Gadget maker Pioneer is axing jobs and pulling out of making flatscreen tellies because "there are no prospects for improving profitability under current conditions".
Both LCD and plasma boxes are for the chop. The Japanese firm will concentrate on car electronics, navigation, audio and professional DJ kit instead. Pioneer had a well-earned reputation for excellent telly-boxes, even if their prices were steep.
But anyone worried about their Pioneer warranty can relax - the firm will continue to support products.
The company is cutting 10,000 jobs around the world. Pioneer saw revenues in the third quarter fall 38 per cent to Y131.2bn ($1.4bn) and made a loss of $118m. The shortfall was mainly due to weak sales of car audio kit, plasma displays and DVD drives.
Pioneer has sharply cut revenue forecasts for the year and now expects to make an operating loss of Y69bn, rather than Y17bn.
It will reduce the number of production companies it deals with from 30 to 20. There will also be job cuts at headquarters. Pioneer plans to cut 6,000 jobs worldwide and reduce temporary staff by 4,000. It has already cut 5,900 permanent positions since March 31 2008, and 4,000 temporary jobs have also gone. On 31 December 2008 Pioneer employed 36,900 people.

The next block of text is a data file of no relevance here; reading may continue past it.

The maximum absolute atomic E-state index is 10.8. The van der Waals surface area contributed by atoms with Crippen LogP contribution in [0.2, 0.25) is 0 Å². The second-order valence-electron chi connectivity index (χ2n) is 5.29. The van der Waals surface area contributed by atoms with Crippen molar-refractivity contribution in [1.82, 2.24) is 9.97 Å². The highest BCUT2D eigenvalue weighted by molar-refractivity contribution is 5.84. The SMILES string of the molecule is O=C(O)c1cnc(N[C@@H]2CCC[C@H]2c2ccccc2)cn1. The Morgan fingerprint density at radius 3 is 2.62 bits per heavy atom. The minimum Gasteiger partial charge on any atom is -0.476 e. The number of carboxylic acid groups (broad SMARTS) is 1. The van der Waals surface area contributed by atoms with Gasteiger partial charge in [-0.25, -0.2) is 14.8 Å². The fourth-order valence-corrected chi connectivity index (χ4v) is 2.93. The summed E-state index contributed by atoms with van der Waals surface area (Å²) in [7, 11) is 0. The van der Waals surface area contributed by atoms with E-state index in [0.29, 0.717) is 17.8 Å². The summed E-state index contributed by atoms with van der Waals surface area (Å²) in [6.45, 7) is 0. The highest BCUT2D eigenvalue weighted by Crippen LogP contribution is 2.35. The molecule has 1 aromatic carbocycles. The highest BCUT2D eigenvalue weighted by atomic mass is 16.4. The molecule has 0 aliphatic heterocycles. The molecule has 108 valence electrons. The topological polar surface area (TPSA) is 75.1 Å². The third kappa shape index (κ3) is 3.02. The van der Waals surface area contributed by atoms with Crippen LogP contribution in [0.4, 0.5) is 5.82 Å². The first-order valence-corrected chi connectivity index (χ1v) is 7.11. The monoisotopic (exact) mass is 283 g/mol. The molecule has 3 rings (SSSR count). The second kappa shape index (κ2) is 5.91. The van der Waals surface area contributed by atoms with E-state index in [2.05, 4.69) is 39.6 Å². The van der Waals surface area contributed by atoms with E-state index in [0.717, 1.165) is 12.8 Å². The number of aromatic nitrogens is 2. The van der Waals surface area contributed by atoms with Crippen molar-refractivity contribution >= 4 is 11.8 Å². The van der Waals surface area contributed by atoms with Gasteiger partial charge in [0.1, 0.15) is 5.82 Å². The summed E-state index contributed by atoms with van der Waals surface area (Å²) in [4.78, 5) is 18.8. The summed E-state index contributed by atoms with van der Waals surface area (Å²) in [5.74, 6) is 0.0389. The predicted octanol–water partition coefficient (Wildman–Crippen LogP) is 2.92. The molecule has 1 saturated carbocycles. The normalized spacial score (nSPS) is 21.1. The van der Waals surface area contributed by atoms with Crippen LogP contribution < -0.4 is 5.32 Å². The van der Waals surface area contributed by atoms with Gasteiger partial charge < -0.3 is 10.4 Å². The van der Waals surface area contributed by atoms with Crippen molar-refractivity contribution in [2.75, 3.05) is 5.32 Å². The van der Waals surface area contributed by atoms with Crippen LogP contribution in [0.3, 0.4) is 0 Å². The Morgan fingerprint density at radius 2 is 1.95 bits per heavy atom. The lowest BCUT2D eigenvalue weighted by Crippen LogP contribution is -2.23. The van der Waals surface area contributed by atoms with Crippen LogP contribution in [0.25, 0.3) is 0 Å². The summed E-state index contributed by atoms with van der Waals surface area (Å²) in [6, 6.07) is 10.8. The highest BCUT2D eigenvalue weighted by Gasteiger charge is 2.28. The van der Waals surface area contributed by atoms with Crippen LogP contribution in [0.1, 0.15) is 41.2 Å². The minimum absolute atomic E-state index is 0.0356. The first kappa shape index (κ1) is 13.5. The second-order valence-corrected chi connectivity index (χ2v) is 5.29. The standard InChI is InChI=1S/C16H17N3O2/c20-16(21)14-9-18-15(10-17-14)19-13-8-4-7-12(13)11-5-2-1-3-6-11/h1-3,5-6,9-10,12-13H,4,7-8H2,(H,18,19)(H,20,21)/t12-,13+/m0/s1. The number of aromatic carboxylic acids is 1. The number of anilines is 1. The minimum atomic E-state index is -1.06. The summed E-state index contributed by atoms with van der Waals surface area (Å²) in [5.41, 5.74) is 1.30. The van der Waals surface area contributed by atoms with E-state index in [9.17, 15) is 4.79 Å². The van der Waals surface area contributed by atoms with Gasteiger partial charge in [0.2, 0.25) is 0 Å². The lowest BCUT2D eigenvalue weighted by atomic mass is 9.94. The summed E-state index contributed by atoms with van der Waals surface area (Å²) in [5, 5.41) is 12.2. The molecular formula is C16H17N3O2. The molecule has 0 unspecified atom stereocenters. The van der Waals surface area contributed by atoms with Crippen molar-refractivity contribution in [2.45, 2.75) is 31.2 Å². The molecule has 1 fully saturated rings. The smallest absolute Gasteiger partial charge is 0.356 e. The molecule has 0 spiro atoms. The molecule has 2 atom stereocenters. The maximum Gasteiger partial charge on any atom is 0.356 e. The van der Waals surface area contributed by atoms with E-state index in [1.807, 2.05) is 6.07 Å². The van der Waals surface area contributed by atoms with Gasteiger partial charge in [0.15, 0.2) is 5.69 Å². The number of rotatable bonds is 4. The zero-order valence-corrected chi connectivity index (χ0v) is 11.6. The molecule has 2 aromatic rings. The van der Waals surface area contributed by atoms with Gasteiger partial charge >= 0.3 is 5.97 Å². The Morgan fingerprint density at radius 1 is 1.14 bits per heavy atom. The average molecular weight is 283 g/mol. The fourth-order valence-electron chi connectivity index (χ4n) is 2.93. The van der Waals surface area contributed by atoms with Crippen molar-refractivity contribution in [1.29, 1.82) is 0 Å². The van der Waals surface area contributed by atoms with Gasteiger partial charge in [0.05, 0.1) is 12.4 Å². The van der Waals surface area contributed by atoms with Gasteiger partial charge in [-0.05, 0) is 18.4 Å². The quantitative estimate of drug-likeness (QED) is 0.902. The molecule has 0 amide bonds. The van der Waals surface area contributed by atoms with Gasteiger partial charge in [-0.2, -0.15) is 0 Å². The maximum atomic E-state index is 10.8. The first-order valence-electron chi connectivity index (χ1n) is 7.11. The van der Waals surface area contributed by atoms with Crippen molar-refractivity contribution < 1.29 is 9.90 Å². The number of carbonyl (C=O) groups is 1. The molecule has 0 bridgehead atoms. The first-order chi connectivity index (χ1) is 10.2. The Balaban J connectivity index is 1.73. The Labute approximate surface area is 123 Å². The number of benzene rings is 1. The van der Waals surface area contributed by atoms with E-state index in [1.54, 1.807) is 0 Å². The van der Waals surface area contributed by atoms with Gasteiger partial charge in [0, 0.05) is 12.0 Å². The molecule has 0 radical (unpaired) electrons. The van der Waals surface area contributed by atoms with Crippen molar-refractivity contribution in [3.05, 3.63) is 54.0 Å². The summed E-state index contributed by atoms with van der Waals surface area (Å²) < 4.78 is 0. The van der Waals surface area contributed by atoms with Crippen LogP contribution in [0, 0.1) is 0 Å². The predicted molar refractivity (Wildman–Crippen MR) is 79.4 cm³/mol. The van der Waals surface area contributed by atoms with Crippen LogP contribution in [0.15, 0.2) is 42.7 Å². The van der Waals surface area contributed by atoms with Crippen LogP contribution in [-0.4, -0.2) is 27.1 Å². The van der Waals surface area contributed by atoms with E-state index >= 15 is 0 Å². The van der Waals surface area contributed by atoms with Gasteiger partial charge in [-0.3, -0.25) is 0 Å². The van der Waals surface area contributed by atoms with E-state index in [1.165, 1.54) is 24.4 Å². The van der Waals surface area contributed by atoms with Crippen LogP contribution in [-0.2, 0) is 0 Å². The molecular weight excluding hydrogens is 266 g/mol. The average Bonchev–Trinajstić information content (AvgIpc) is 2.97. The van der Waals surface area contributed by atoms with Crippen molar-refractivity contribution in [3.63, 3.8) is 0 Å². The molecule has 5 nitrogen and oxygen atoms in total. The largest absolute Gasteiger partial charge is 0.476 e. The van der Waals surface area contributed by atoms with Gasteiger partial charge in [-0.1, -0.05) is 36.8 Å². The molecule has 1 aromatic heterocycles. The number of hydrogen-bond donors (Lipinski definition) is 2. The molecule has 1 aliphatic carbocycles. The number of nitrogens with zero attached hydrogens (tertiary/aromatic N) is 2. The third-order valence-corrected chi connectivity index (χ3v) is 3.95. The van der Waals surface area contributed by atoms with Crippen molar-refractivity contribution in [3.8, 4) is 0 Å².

Its UK and US factories for displays will shut in April and February respectively.
The firm will pay no bonuses to directors, and expects exec and director pay to fall some 20 per cent to 50 per cent until March 2011. Pioneer is also considered partnerships to improve its finances.
There are more details here.
The company's founder began making dynamic speakers in 1937. It changed its name to Pioneer Electronic Corporation, floated on the Tokyo Stock Exchange in 1961, the following year it began selling the world's first separate stereo system.
In other recession news, Alcatel-Lucent is detailing the 1,000 job cuts it announced in December. According to Reuters Alcatel will cut 450 jobs in Europe, 450 in the US - some 198 management jobs in France will go. The company confirmed the number for France, but refused to detail where the rest of the cuts would happen. ®